How appropriate is coronary intervention?

When is a PCI procedure “appropriate” and when is it not?  The answer depends on how you define “appropriate”, and recently appropriate use criteria for coronary revascularisations have been jointly developed by six professional organisations, including the AHA and ACC.  The aim of this study, therefore, was to assess the appropriateness of PCI in the Unites States according to these new criteria.

The patient population studied was those undergoing PCI between July 2009 and September 2010 at 1091 US hospitals.  All data were acquired from the National Cardiovascular Data Registry.  Results were then stratified by whether the procedure was performed for STEMI, NSTEMI, or a nonacute indication.  The main outcome measure was the proportion of acute and nonacute PCIs classified as appropriate, inappropriate, or uncertain.

500,154 PCI procedures were studied, the vast majority (71.1%) being for acute indications.  For acute indications, 98.6% of PCIs were found to be appropriate, however only 50.4% of nonacute PCIs were deemed appropriate; a further 38% were labelled as “uncertain” and 11.6% as inappropriate.  Reasons for inappropriate PCI included no clinical history of angina (53.8%), low-risk ischaemia or non-invasive testing (71.6%), or suboptimal antianginal therapy (95.8%).  Substantial hospital variation for nonacute procedures was seen.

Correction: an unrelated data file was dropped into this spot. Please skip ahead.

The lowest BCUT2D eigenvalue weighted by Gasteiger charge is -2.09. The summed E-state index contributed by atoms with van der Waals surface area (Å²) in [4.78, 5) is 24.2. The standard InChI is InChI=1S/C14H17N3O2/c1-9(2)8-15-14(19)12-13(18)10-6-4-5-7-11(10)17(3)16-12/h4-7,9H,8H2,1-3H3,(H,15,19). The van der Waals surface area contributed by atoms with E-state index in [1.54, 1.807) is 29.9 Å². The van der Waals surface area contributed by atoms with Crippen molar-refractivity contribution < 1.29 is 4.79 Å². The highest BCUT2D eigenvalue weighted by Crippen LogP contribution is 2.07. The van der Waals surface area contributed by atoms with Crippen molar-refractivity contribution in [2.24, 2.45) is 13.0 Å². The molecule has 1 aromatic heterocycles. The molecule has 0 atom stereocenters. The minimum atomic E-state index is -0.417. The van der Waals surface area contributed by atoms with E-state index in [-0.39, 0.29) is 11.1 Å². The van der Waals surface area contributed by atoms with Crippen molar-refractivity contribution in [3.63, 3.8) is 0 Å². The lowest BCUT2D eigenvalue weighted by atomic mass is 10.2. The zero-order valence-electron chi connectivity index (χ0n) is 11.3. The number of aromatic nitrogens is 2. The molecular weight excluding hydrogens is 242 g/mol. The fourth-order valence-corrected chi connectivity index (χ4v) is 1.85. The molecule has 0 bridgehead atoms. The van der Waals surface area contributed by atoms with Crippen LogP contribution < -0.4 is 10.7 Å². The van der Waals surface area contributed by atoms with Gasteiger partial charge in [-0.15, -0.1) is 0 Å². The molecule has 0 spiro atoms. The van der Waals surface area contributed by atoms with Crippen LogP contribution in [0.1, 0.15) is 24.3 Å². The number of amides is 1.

In this study of US practice, nearly all acute PCIs were appropriate, whereas it appears that many nonacute PCIs were inappropriate.  Further research into why inappropriate procedures take place is warranted.

  • Chan PS, Pater MR, Klein LW et al.  Appropriateness of Percutaneous Coronary Intervention.  JAMA 2011:306;53-61.

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